MPV vs Mplayer

After writing my post about VDPAU in Debian [1] I received two great comments from anonymous people. One pointed out that I should be using VA-API (also known as VAAPI) on my Intel based Thinkpad and gave a reference to an Arch Linux Wiki page, as usual Arch Linux Wiki is awesome and I learnt a lot of great stuff there. I also found the Debian Wiki page on Hardware Video Acceleration [2] which has some good information (unfortunately I had already found all that out through more difficult methods first, I should read the Debian Wiki more often.

It seems that mplayer doesn’t suppoer VAAPI. The other comment suggested that I try the mpv fork of Mplayer which does support VAAPI but that feature is disabled by default in Debian.

I did a number of tests on playing different videos on my laptop running Debian/Buster with Intel video and my workstation running Debian/Unstable with ATI video. The first thing I noticed is that mpv was unable to use VAAPI on my laptop and that VDPAU won’t decode VP9 videos on my workstation and most 4K videos from YouTube seem to be VP9. So in most cases hardware decoding isn’t going to help me.

The Wikipedia page about Unified Video Decoder [3] shows that only VCN (Video Core Next) supports VP9 decoding while my R7-260x video card [4] has version 4.2 of the Unified Video Decoder which doesn’t support VP9, H.265, or JPEG. Basically I need a new high-end video card to get VP9 decoding and that’s not something I’m interested in buying now (I only recently bought this video card to do 4K at 60Hz).

The next thing I noticed is that for my combination of hardware and software at least mpv tends to take about 2/3 the CPU time to play videos that mplayer does on every video I tested. So it seems that using mpv will save me 1/3 of the power and heat from playing videos on my laptop and save me 1/3 of the CPU power on my workstation in the worst case while sometimes saving me significantly more than that.


To summarise quite a bit of time experimenting with video playing and testing things: I shouldn’t think too much about hardware decoding until VP9 hardware is available (years for me). But mpv provides some real benefits right now on the same hardware, I’m not sure why.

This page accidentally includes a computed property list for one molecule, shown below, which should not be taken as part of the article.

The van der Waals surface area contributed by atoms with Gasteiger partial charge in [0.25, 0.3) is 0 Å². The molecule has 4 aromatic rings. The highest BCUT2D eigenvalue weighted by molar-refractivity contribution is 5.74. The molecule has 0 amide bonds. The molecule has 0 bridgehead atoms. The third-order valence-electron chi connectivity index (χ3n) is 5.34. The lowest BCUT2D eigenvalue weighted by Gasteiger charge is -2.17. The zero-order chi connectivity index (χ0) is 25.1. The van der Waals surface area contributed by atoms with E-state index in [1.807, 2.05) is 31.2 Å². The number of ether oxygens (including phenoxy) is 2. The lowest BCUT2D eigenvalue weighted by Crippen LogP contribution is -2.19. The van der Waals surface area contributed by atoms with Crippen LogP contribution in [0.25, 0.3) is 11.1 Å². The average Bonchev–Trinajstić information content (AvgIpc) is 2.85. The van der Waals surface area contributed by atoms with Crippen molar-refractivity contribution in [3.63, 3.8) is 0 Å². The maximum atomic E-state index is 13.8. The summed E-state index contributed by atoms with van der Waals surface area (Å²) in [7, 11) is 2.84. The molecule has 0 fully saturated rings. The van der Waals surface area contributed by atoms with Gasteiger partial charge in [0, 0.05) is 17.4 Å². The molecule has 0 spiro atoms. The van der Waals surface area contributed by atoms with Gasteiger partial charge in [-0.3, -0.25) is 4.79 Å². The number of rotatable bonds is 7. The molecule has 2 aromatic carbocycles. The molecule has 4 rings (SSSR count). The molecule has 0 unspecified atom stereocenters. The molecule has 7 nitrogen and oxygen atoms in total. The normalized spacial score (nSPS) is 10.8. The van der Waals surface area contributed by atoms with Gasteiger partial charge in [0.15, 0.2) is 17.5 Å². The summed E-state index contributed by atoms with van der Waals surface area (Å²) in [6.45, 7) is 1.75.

5 comments to MPV vs Mplayer

  • Anonymous

    Hi Russell,

    concerning mpv and Youtube, you can use youtube-dl to download H.264 video from Youtube. Your processor should be able to decode H.264 with its integrated GPU.

  • I just download the best quality available.

  • Vincent Bernat

    You can check support for your card with “vainfo”. mpv has a direct integration with youtube-dl, you can use provide the URL. As for hardware decoding, this is enabled in the Debian build, use “–hwdec=auto”, but mpv discourages its use. Check the manual page. I am using it on my laptop without any issue.

    As for CPU usage, mpv has a very good video output driver leveraging GPU acceleration for many operations while avoing copy operations. Don’t use vaapi as an output driver, the gpu driver can let VAAPI decodes frames and displays them (without cost, thanks to no copy operation involved).

  • Anonymous

    (I’m the same person that mentioned VA-API in your last post — happy to hear this helped!)

    If YouTube is your goal, have a look at the h264ify or enhanced-h264ify Chrome/Firefox addons. These block your browser from claiming to support selected codecs (e.g. VP8/VP9), thus forcing sites like YouTube to deliver the H.264 versions of the file (that they do support, just don’t prefer).

    If you’re using Firefox, VA-API is not supported out of the box, though. You’ll need to run firefox with “MOZ_WEBRENDER=1 MOZ_X11_EGL=1 firefox” for video to be hardware accelerated (bugs still may lie, though). tracks the latest progress there. I’m not sure what the latest on Chromium/Chrome + VA-API is, I’m a Firefox user myself.

  • Anonymous

    mpv in Debian supports VA-API fine, I’ve been using it for ages. My config is:
    $ cat .config/mpv/mpv.conf